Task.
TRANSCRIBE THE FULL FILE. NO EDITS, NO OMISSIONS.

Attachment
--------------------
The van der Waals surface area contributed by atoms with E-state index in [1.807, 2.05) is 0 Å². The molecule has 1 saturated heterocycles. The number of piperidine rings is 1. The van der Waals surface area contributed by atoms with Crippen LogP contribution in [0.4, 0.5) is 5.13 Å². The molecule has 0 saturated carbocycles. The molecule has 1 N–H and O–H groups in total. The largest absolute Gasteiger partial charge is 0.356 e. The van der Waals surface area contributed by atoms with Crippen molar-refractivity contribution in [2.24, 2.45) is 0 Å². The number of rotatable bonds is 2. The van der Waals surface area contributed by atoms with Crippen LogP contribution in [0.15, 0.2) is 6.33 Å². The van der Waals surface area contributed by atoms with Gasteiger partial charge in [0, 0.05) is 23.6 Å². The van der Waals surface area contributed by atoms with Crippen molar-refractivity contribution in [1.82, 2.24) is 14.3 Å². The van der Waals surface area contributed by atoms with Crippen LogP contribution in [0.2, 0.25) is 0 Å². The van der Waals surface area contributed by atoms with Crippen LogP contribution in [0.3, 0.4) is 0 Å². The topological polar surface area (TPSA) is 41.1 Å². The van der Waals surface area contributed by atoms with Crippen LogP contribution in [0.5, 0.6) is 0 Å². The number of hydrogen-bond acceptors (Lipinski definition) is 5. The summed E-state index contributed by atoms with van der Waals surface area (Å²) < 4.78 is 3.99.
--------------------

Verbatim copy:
The van der Waals surface area contributed by atoms with E-state index in [1.807, 2.05) is 0 Å². The molecule has 1 saturated heterocycles. The number of piperidine rings is 1. The van der Waals surface area contributed by atoms with Crippen LogP contribution in [0.4, 0.5) is 5.13 Å². The molecule has 0 saturated carbocycles. The molecule has 1 N–H and O–H groups in total. The largest absolute Gasteiger partial charge is 0.356 e. The van der Waals surface area contributed by atoms with Crippen molar-refractivity contribution in [2.24, 2.45) is 0 Å². The number of rotatable bonds is 2. The van der Waals surface area contributed by atoms with Crippen LogP contribution in [0.15, 0.2) is 6.33 Å². The van der Waals surface area contributed by atoms with Gasteiger partial charge in [0, 0.05) is 23.6 Å². The van der Waals surface area contributed by atoms with Crippen molar-refractivity contribution in [1.82, 2.24) is 14.3 Å². The van der Waals surface area contributed by atoms with Crippen LogP contribution in [0.2, 0.25) is 0 Å². The van der Waals surface area contributed by atoms with Crippen LogP contribution in [0.3, 0.4) is 0 Å². The topological polar surface area (TPSA) is 41.1 Å². The van der Waals surface area contributed by atoms with Crippen LogP contribution in [0.5, 0.6) is 0 Å². The number of hydrogen-bond acceptors (Lipinski definition) is 5. The summed E-state index contributed by atoms with van der Waals surface area (Å²) < 4.78 is 3.99.